How to Create a Storytelling Marketing Strategy

Over the last decade, marketers have started to use a storytelling marketing strategy to add monetary value to products or brands. Evidence of the strategy's effect unearthed in 2009, when journalist Rob Walker and brand analyst Joshua Glenn created the "significant objects" experiment. This study asked more than 100 writers to create personal stories about trinkets worth about $129 in total. The experiment added creative stories to the item descriptions when the items sold on eBay. The researchers wanted to see if the stories increased the value of those objects. The experiment was a resounding success. The net profit from the sale totaled more than a 2700% increase over the original value.  The experiment proved the monetary importance that storytelling has on an object's value. 

To increase the value of a brand, product, or service through storytelling starts with meticulous planning and stretches over long periods of time.  To accomplish this pivotal goal, a brand must develop a storytelling marketing strategy.

What is a storytelling marketing strategy?

A Storytelling Marketing Strategy (SMS) is the structure that a brand or service's content strategy will follow by employing creative narratives. The SMS often targets different subjects of the narrative. For example, a brand narrative is different from a specific product's narrative.

  • A brand narrative uses a story to align a brand with customer values.  One example of a brand narrative is Nike's Equality campaign that effectively links the Nike brand with social justice. The Equality campaign doesn't just offer a new pair of kicks. It offers the company as a "force for positive social change."  
  • A product narrative uses storytelling to smooth the consumers' journey through the marketing wheel to their ultimate conversion into a paying customer.  One example is the Lego company that successfully used video to establish its products as educational toys. The 2014 film by Lego and Warner Brothers called "The Lego Movie" is unabashedly a 90-minute commercial for Lego toys. Still, the narrative goal is to demonstrate that the toys are educational and creative. The movie is imaginative, entertaining, and enjoyed by several audience types. That fits the very definition of successful advertising.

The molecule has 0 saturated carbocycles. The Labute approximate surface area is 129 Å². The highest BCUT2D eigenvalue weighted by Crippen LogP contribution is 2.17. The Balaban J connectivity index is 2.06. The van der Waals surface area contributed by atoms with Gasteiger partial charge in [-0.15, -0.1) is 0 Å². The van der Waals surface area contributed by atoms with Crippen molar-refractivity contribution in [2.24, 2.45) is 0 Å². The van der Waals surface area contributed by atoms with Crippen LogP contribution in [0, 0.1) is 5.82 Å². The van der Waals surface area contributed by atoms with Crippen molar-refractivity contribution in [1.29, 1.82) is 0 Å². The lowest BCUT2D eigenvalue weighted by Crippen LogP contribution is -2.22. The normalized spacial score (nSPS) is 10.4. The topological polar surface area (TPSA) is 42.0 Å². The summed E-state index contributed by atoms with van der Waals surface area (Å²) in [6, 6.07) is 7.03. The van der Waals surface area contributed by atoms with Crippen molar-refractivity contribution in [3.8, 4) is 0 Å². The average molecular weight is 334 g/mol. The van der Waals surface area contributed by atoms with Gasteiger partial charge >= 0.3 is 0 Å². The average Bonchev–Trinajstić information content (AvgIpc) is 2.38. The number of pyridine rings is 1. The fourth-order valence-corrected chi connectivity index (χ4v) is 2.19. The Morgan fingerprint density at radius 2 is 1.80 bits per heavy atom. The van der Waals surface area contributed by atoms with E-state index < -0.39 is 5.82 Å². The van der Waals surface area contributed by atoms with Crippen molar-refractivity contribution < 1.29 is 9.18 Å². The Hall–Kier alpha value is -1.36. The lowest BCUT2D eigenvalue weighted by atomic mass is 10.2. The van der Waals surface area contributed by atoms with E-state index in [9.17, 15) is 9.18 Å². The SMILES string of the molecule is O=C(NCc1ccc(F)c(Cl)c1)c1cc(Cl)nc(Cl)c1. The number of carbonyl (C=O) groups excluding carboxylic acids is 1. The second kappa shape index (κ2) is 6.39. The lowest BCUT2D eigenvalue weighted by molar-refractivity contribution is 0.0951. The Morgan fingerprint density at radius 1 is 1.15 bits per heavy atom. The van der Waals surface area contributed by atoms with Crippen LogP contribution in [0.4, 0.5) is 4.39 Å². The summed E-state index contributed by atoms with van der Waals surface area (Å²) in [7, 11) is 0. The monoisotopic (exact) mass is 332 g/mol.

So, why is storytelling effective?

Storytelling is an effective marketing tool that relies on a neuroscience concept known as "neural coupling." Scientists discovered that our brain contains neurons called mirror neurons. These neurons fire in our brain's sensory and the motor cortex whenever we read a story or hear a story that targets those sensory and motor cortexes.  The mirror neurons cause changes in our brains that can last for months or years when reinforced through repetition. An example most people can relate to is reading about the phrase "sounded like nails on a chalkboard."  That is enough to make listeners cringe. 

How do you create a storytelling marketing strategy?